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Gorgeous Playgroup Portraits and One Very Important Lesson


Each year I get the pleasure of photographing little ones at their playschool. Its not an easy age group to photograph since they are all usually rather frightened of the strange person holding a camera and flashing lights at them. But they are an age group that is full of character. Each one is different (some more challenging than others). When I am able to make a connection though, it is hugely rewarding.


This lovely young lady knew exactly what to do and I was able to capture loads of her. She gave me that beautiful serious face as well as loads of happy smiling ones. I'm actually a really big fan of the serious ones so she was a dream.


Although these portraits are different to my studio portraits I still always try to bring out the best in the children with a little of what I put into my studio work.  For me posing, lighting and styling are still important elements. I just can't take the time to do as much as I would for studio portraits, nor is it possible to consult with all the parents ahead of time to learn of their preferences. For future reference though, for anyone sending their children to playgroup for portraits, please choose clothing that is more simple with less going on. Overly bright and busy patterns are often a big distraction in portraits.


Where I can I like to include things that the children like. If a child brings a favourite cuddly toy they are welcome to have that with them in their photos. In some cases I can't always convince them to leave the toy out of the photo anyway. I believe that if something is that important to the child then it will make a fantastic memory for years to come.  


In the case of this young boy, he loves books and it was the perfect way to get him to sit and interact with me. This too is a wonderful memory for his parents because they said this is exactly what he is like at home too. It worked a treat when wanting the two boys to sit next to each other, a task that is difficult more often than not when working with small children.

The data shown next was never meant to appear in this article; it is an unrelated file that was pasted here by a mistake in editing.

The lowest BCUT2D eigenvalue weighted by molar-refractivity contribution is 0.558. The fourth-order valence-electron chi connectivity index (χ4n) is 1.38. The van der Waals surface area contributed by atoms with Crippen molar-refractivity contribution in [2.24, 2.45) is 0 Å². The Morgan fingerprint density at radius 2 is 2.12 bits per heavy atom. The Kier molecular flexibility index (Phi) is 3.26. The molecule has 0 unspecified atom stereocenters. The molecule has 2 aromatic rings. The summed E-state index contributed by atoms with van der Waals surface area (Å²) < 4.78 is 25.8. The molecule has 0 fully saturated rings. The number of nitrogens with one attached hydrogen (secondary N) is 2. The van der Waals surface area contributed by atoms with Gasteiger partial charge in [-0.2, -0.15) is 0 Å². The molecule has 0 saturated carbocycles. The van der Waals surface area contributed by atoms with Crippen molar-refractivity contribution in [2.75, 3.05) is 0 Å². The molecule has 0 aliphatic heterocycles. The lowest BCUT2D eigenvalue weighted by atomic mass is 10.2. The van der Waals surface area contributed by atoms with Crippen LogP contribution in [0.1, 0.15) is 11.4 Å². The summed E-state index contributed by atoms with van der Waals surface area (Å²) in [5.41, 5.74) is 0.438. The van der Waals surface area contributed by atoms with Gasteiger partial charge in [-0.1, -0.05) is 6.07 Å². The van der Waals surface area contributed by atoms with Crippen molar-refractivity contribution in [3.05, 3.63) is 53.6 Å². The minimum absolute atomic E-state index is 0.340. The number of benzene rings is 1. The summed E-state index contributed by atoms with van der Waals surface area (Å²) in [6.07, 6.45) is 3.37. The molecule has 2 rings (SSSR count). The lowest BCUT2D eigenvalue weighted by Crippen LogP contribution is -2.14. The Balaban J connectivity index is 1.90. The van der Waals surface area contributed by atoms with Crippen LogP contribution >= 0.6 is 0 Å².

So what is the very important lesson I speak of? The lesson is this. Please do not practice smiling with your children before photo day. This is rarely a help to me and more often than not makes it difficult for me to get natural smiles from them. They will often sit in front of me and put on a very cheesy and false smile that they believe is what they've been practicing. They think they are doing what you have asked of them but it looks very unnatural. It then takes me considerably longer to work them out of that smile, if I can at all. Some kids won't do anything but what they believe is the smile mum wants to see. Its wonderful that they want to try but not wonderful when parents are disappointed that I didn't get a natural expression. Please don't make a big deal about photo day at all. Its just another day at playschool. They don't need the worry about the unknown. And they don't need to practice smiling. With the right interaction they are pretty good at that all on their own.


I pride myself on the patience I have with these children. And its not that I have the patience of a saint. Its just that I know the more patient I am the better the results. I really do like photographing children and I want to do the best I possibly can. That's not to say though that I don't have moments when I am screaming on the inside. Its just that I've learned to never let them see me sweat. I have worked out that if I remain calm I can almost always get what I need. During playgroup sessions where there are fewer children to photograph than a full sized school I can take my time and work with them and hopefully create beautiful portraits of every child. 


So please remember, don't practice smiling and don't make a big deal about photo day. They'll be fine and I will work with them to bring out their natural beauty, which may not be all smiley anyway. I spend enough time with them and I often ask the staff about the children as well so I am usually pretty good at creating portraits that reflect each child's personality. But at the end of the day, these are still school photos and not full studio sessions so please be realistic in what I can achieve in that environment.

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